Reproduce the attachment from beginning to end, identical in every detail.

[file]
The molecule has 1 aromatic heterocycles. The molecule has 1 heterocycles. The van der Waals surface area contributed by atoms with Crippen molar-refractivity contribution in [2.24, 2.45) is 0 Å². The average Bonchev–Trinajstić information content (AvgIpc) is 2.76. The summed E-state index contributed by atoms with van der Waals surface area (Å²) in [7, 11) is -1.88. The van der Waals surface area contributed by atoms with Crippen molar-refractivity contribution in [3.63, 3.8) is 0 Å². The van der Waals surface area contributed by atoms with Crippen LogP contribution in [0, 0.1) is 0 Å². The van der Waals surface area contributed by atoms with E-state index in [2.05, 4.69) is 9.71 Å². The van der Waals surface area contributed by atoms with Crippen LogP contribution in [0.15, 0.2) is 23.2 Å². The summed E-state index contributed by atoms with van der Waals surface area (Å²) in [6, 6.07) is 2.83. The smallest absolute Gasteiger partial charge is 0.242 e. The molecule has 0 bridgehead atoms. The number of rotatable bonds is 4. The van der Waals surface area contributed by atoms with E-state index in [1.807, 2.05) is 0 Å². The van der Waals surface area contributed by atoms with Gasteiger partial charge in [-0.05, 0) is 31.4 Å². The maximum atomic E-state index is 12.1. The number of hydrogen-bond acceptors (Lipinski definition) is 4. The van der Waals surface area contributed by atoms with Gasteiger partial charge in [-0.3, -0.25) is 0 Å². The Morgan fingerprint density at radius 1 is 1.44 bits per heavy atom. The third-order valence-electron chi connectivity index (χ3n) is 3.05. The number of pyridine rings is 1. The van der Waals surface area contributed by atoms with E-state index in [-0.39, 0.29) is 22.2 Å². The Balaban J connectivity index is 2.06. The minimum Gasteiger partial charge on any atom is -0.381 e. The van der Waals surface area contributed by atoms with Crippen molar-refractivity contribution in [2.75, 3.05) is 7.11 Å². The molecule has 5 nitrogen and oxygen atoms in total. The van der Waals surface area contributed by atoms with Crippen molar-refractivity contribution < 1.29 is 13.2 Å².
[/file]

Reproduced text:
The molecule has 1 aromatic heterocycles. The molecule has 1 heterocycles. The van der Waals surface area contributed by atoms with Crippen molar-refractivity contribution in [2.24, 2.45) is 0 Å². The average Bonchev–Trinajstić information content (AvgIpc) is 2.76. The summed E-state index contributed by atoms with van der Waals surface area (Å²) in [7, 11) is -1.88. The van der Waals surface area contributed by atoms with Crippen molar-refractivity contribution in [3.63, 3.8) is 0 Å². The van der Waals surface area contributed by atoms with Crippen LogP contribution in [0, 0.1) is 0 Å². The van der Waals surface area contributed by atoms with E-state index in [2.05, 4.69) is 9.71 Å². The van der Waals surface area contributed by atoms with Crippen LogP contribution in [0.15, 0.2) is 23.2 Å². The summed E-state index contributed by atoms with van der Waals surface area (Å²) in [6, 6.07) is 2.83. The smallest absolute Gasteiger partial charge is 0.242 e. The molecule has 0 bridgehead atoms. The number of rotatable bonds is 4. The van der Waals surface area contributed by atoms with E-state index in [1.807, 2.05) is 0 Å². The van der Waals surface area contributed by atoms with Gasteiger partial charge in [-0.05, 0) is 31.4 Å². The maximum atomic E-state index is 12.1. The number of hydrogen-bond acceptors (Lipinski definition) is 4. The van der Waals surface area contributed by atoms with Gasteiger partial charge in [-0.3, -0.25) is 0 Å². The Morgan fingerprint density at radius 1 is 1.44 bits per heavy atom. The third-order valence-electron chi connectivity index (χ3n) is 3.05. The number of pyridine rings is 1. The van der Waals surface area contributed by atoms with E-state index in [-0.39, 0.29) is 22.2 Å². The Balaban J connectivity index is 2.06. The minimum Gasteiger partial charge on any atom is -0.381 e. The van der Waals surface area contributed by atoms with Crippen molar-refractivity contribution in [2.75, 3.05) is 7.11 Å². The molecule has 5 nitrogen and oxygen atoms in total. The van der Waals surface area contributed by atoms with Crippen molar-refractivity contribution < 1.29 is 13.2 Å².